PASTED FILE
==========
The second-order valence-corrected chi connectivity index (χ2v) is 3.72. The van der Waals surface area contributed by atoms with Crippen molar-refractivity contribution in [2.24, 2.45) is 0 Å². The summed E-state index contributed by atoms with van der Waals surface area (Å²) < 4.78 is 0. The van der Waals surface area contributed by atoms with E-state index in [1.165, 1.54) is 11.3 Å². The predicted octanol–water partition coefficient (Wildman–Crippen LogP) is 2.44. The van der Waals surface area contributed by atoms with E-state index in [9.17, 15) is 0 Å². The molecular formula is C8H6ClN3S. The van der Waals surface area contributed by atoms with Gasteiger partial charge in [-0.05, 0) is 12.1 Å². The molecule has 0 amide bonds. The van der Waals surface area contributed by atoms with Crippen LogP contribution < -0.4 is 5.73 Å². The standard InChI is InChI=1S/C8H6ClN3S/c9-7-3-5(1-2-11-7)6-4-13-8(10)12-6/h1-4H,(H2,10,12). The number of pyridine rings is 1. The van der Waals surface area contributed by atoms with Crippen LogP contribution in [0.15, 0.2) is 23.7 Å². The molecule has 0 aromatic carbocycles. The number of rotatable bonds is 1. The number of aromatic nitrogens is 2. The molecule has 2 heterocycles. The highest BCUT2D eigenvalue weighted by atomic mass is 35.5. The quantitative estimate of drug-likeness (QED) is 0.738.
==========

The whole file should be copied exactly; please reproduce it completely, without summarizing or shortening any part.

The second-order valence-corrected chi connectivity index (χ2v) is 3.72. The van der Waals surface area contributed by atoms with Crippen molar-refractivity contribution in [2.24, 2.45) is 0 Å². The summed E-state index contributed by atoms with van der Waals surface area (Å²) < 4.78 is 0. The van der Waals surface area contributed by atoms with E-state index in [1.165, 1.54) is 11.3 Å². The predicted octanol–water partition coefficient (Wildman–Crippen LogP) is 2.44. The van der Waals surface area contributed by atoms with E-state index in [9.17, 15) is 0 Å². The molecular formula is C8H6ClN3S. The van der Waals surface area contributed by atoms with Gasteiger partial charge in [-0.05, 0) is 12.1 Å². The molecule has 0 amide bonds. The van der Waals surface area contributed by atoms with Crippen LogP contribution < -0.4 is 5.73 Å². The standard InChI is InChI=1S/C8H6ClN3S/c9-7-3-5(1-2-11-7)6-4-13-8(10)12-6/h1-4H,(H2,10,12). The number of pyridine rings is 1. The van der Waals surface area contributed by atoms with Crippen LogP contribution in [0.15, 0.2) is 23.7 Å². The molecule has 0 aromatic carbocycles. The number of rotatable bonds is 1. The number of aromatic nitrogens is 2. The molecule has 2 heterocycles. The highest BCUT2D eigenvalue weighted by atomic mass is 35.5. The quantitative estimate of drug-likeness (QED) is 0.738.